Less Can Be More with Prostate Cancer Treatments

While aggressive treatments are called for in more advanced cases of prostate cancer, patients with low-risk forms of the disease may find that less is technically more. New research, in fact, is revealing that increased doses of radiation treatment may offer no real benefits while opening the door for greater side effect risks.

The research was compiled by the University of Pennsylvania’s department of radiation oncology. There researchers used information from the National Cancer Database to arrive at their findings. The study looked at the survival rates of 42,481 men diagnosed with prostate cancer. While the study found that increased doses of radiation proved effective in helping men with medium- to high-risk prostate cancer, no real difference was found in the survival rates of men with low-risk forms of the disease when higher doses were administered. For men with medium risk tumors, increased doses increased survival rates by 7.8 percent. Those with high-risk forms of the disease saw their survival rates climb by 6.3 percent.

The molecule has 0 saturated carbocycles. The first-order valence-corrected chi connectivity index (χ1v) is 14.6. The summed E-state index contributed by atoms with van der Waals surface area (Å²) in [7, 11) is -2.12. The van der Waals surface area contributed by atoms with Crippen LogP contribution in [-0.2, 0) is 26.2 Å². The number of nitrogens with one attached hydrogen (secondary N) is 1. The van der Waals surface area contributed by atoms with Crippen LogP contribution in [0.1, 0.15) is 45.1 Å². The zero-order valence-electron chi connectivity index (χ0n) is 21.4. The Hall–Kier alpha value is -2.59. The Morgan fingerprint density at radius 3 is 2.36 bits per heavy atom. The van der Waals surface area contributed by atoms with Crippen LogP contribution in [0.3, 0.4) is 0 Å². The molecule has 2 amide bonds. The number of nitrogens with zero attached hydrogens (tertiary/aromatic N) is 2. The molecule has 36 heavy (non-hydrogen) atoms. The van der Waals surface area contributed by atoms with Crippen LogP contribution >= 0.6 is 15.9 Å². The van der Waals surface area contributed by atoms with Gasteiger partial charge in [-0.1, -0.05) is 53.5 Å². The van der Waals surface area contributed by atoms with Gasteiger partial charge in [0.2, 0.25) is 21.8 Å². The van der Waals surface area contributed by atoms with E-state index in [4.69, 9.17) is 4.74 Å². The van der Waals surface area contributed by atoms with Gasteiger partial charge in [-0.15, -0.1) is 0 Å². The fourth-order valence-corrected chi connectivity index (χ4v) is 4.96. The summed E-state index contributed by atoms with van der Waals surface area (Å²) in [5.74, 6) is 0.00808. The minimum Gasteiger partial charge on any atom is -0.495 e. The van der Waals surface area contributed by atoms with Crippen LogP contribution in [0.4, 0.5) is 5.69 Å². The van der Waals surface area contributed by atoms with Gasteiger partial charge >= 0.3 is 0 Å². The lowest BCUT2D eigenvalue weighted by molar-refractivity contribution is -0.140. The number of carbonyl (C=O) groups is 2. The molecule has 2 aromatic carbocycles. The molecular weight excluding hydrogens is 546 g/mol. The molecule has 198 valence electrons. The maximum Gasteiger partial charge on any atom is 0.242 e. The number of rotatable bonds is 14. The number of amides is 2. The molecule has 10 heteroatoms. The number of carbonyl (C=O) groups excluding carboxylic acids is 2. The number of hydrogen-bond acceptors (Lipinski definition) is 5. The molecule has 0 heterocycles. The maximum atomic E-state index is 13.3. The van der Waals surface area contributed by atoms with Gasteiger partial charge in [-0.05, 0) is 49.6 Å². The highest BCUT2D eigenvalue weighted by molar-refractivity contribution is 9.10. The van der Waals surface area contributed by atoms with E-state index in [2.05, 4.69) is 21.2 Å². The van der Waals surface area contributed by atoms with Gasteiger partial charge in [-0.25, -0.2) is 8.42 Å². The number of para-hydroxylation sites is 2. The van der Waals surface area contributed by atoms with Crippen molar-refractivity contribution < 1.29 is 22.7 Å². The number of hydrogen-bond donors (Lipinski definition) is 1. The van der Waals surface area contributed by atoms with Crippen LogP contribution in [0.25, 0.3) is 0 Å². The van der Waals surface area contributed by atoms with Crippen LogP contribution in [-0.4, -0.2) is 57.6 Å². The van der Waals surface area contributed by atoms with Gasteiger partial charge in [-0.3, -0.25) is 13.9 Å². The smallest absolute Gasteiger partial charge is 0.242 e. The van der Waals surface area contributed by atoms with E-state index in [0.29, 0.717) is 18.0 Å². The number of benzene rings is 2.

While the research showed that higher doses of radiation are beneficial in more advanced cases of the disease, increased doses for low-risk cases can open the door for greater side-effect risks with potential damage to such areas as the rectum and bladder. When lower doses are indicated for treatment, healthy, normal tissue can be more effectively protected.

Prostate cancer strikes an estimated 150,000 American men each and every year. Many of these men undergo aggressive treatments including complete prostate removal and/or radiation. In some cases, at least, men may find a more conservative treatment path beneficial, the research indicates.

Men who are concerned about prostate cancer are urged to speak with their healthcare providers. Routine screening for the disease should begin around the age of 50. Should the disease be detected, men are urged to discuss all treatment options carefully with their doctors before choosing a course of action.

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